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Telling Their Story

Trailblazers panel recounts founding of the Black Cultural Center

As part of Swarthmore’s yearlong Celebration of Black Excellence, five alumni instrumental in establishing the Black Cultural Center (BCC) returned to campus 50 years later to discuss their efforts.

Their talk, moderated by Joy George ’20, a Black studies and political science special major from the Bronx, N.Y., focused on the panel’s experiences during the Black student protest movement at Swarthmore and the events that led to the BCC’s founding.

“The story I want to tell hasn’t really been told,” said Don Mizell ’71, who discussed the 1969 Admissions Office takeover, the blame that came with the death of President Courtney Smith, and the stress he felt speaking for the Swarthmore African-American Student Society (SASS) during such a tumultuous time.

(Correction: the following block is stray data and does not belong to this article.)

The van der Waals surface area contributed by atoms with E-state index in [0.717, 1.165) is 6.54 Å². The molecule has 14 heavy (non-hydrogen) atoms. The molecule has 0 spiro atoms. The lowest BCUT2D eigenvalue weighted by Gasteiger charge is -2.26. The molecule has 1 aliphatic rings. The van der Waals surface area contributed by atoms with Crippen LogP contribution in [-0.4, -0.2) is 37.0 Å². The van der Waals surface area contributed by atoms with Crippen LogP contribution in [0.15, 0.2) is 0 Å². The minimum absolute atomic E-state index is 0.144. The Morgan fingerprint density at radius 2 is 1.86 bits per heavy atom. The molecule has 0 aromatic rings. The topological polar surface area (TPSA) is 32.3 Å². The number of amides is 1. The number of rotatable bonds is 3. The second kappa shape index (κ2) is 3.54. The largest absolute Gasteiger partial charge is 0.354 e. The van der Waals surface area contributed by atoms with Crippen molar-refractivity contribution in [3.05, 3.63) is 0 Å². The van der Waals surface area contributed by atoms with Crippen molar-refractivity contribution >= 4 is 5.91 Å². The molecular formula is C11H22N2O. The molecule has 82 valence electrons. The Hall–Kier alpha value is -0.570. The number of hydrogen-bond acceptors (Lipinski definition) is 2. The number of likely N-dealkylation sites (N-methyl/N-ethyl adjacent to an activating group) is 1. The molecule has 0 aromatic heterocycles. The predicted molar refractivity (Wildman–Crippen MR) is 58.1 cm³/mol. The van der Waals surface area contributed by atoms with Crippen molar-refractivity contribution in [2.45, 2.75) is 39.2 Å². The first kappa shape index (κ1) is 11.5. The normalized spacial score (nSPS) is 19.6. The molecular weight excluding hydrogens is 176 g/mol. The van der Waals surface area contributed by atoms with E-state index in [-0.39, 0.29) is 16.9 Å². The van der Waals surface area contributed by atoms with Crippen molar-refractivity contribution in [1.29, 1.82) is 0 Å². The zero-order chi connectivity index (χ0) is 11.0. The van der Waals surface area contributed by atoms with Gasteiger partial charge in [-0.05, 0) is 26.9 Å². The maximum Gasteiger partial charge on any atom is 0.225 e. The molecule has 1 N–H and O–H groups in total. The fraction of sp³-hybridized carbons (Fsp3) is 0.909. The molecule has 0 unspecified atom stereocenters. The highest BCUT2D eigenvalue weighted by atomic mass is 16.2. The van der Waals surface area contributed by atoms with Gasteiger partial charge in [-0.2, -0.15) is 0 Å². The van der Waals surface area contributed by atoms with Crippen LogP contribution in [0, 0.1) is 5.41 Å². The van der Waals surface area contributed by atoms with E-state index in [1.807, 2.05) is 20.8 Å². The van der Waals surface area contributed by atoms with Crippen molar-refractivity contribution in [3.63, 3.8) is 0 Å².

Panelists Rosalind Plummer ’73, Jim White ’73, G. Isaac Stanley ’73, and Ashabi Rich ’76 joined Mizell in describing their successful efforts to lobby President Robert Cross to secure funding for the center. Mizell also credited Pulitzer Prize-winning author James Michener ’29, H’54 with providing $100,000 to help transform the Robinson House into the BCC. 

“We didn’t freak out. We didn’t quit. We didn’t burn down Parrish Hall. We came at it rationally,” said Mizell. He added that despite all of the resistance he and SASS faced, “you have a great college here, because it’s willing to grow and change.”